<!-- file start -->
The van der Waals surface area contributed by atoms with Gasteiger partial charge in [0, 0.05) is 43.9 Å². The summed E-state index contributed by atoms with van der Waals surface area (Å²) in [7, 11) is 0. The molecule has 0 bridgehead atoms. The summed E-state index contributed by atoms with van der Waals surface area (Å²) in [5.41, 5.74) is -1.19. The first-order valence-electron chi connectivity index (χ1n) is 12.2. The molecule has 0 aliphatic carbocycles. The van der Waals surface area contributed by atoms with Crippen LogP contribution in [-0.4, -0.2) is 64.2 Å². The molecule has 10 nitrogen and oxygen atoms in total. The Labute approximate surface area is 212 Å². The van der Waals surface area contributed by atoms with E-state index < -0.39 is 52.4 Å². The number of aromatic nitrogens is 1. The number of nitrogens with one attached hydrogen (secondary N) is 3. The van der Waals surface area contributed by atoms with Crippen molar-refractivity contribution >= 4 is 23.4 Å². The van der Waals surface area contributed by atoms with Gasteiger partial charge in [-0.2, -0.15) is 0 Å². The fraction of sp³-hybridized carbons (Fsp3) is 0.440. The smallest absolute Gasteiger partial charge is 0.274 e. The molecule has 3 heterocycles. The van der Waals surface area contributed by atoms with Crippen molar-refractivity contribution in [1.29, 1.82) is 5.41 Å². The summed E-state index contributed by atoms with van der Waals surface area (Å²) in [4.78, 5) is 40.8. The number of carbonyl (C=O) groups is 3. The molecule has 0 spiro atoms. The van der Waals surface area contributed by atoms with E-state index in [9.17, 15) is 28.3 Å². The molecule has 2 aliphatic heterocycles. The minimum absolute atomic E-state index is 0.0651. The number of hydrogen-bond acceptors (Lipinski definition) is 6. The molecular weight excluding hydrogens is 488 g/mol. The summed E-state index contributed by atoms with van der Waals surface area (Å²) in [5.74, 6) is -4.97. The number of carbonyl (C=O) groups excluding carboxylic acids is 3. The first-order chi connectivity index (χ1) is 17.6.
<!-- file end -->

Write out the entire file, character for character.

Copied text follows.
The van der Waals surface area contributed by atoms with Gasteiger partial charge in [0, 0.05) is 43.9 Å². The summed E-state index contributed by atoms with van der Waals surface area (Å²) in [7, 11) is 0. The molecule has 0 bridgehead atoms. The summed E-state index contributed by atoms with van der Waals surface area (Å²) in [5.41, 5.74) is -1.19. The first-order valence-electron chi connectivity index (χ1n) is 12.2. The molecule has 0 aliphatic carbocycles. The van der Waals surface area contributed by atoms with Crippen LogP contribution in [-0.4, -0.2) is 64.2 Å². The molecule has 10 nitrogen and oxygen atoms in total. The Labute approximate surface area is 212 Å². The van der Waals surface area contributed by atoms with E-state index < -0.39 is 52.4 Å². The number of aromatic nitrogens is 1. The number of nitrogens with one attached hydrogen (secondary N) is 3. The van der Waals surface area contributed by atoms with Crippen molar-refractivity contribution >= 4 is 23.4 Å². The van der Waals surface area contributed by atoms with Gasteiger partial charge in [-0.2, -0.15) is 0 Å². The fraction of sp³-hybridized carbons (Fsp3) is 0.440. The smallest absolute Gasteiger partial charge is 0.274 e. The molecule has 3 heterocycles. The van der Waals surface area contributed by atoms with Crippen molar-refractivity contribution in [1.29, 1.82) is 5.41 Å². The summed E-state index contributed by atoms with van der Waals surface area (Å²) in [4.78, 5) is 40.8. The number of carbonyl (C=O) groups is 3. The molecule has 0 spiro atoms. The van der Waals surface area contributed by atoms with E-state index in [9.17, 15) is 28.3 Å². The molecule has 2 aliphatic heterocycles. The minimum absolute atomic E-state index is 0.0651. The number of hydrogen-bond acceptors (Lipinski definition) is 6. The molecular weight excluding hydrogens is 488 g/mol. The summed E-state index contributed by atoms with van der Waals surface area (Å²) in [5.74, 6) is -4.97. The number of carbonyl (C=O) groups excluding carboxylic acids is 3. The first-order chi connectivity index (χ1) is 17.6.